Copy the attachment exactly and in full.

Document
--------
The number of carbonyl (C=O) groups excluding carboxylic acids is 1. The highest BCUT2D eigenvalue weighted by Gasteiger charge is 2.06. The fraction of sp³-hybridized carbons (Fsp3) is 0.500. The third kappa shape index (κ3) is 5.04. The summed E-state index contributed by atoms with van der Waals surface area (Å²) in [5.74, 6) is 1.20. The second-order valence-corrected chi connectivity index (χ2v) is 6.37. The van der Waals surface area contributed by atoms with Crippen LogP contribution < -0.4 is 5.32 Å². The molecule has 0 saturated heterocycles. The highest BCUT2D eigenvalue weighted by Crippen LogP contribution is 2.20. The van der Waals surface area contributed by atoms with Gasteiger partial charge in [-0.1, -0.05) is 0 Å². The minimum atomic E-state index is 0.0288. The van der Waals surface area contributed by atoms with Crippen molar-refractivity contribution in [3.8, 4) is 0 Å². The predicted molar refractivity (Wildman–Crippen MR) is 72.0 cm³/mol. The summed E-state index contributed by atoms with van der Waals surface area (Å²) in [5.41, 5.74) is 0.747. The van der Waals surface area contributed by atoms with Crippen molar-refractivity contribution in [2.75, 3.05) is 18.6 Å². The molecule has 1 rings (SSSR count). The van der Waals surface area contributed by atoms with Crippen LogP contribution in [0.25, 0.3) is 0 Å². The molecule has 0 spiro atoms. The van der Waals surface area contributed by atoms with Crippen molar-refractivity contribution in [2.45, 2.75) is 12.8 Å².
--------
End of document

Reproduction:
The number of carbonyl (C=O) groups excluding carboxylic acids is 1. The highest BCUT2D eigenvalue weighted by Gasteiger charge is 2.06. The fraction of sp³-hybridized carbons (Fsp3) is 0.500. The third kappa shape index (κ3) is 5.04. The summed E-state index contributed by atoms with van der Waals surface area (Å²) in [5.74, 6) is 1.20. The second-order valence-corrected chi connectivity index (χ2v) is 6.37. The van der Waals surface area contributed by atoms with Crippen LogP contribution < -0.4 is 5.32 Å². The molecule has 0 saturated heterocycles. The highest BCUT2D eigenvalue weighted by Crippen LogP contribution is 2.20. The van der Waals surface area contributed by atoms with Gasteiger partial charge in [-0.1, -0.05) is 0 Å². The minimum atomic E-state index is 0.0288. The van der Waals surface area contributed by atoms with Crippen molar-refractivity contribution in [3.8, 4) is 0 Å². The predicted molar refractivity (Wildman–Crippen MR) is 72.0 cm³/mol. The summed E-state index contributed by atoms with van der Waals surface area (Å²) in [5.41, 5.74) is 0.747. The van der Waals surface area contributed by atoms with Crippen molar-refractivity contribution in [2.75, 3.05) is 18.6 Å². The molecule has 1 rings (SSSR count). The van der Waals surface area contributed by atoms with Crippen LogP contribution in [0.25, 0.3) is 0 Å². The molecule has 0 spiro atoms. The van der Waals surface area contributed by atoms with Crippen molar-refractivity contribution in [2.45, 2.75) is 12.8 Å².